In 1998, the NIF was reorganized as the National Congress (NC) and the country adopted a new constitution and legislature allowing political activities and official registration of other parties. This new legislature came into force in 1999 and other political parties were formed at that time, including the National Democratic Alliance (NDA; the Alliance consists of the Umma Party and Democratic Unionist Party), Sudan People's Liberation Movement (SPLM), Sudan People's Liberation Army (SPLA), Muslim Brothers, People's Social Party, and the Liberation Party.

This change in the policy brought about conflict between the president Umar al-Bashir and the religious leader and chairman of the parliament, Hasan al-Turabi.In December 1999, Umar al-Bashir dismissed the parliament and declared a state of emergency. Al-Turabi summoned protest demonstrations, but with little success. Al-Turabi was excluded from the official policy and formed his own opposition group called the Popular National Congress.

In December 2000, there were presidential and parliamentary elections. Umar al-Bashir gained 86 percent of the votes and the ruling National Congress of President Umar al-Bashir won 97 percent of the seats. Nevertheless, most of the opposition representatives, including al-Turabi, boycotted the elections, saying the elections were manipulated and rigged. The political situation is, in spite of Bashir's victory, still not clear or stable. Negotiations with the south, for example, have not been fruitful.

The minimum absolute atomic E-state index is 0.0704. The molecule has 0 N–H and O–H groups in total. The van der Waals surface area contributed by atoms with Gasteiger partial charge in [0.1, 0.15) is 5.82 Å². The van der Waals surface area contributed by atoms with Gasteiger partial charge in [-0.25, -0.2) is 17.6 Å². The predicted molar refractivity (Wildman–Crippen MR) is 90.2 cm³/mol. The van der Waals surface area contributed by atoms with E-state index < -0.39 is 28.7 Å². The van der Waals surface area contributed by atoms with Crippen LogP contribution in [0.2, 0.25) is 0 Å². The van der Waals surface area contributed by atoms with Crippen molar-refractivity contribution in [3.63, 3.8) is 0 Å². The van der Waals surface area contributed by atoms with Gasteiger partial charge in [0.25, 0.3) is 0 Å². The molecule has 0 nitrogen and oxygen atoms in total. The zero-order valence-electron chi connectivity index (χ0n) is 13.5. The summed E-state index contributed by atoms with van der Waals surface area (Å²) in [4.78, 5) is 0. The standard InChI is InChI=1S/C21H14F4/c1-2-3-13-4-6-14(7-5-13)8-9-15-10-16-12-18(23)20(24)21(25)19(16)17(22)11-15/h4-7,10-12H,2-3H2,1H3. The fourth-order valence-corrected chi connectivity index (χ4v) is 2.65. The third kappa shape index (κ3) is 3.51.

Until the recent time, the government had a dominant role in the country's economy. All key sectors were totally controlled by the state authorities, with the exception of some small activities and agriculture. The taxation policy of the government was always very unstable and obscure. The state budget has been in permanent deficit. Financial experts, however, expect this to change now that the government has started a privatization and liberalization process.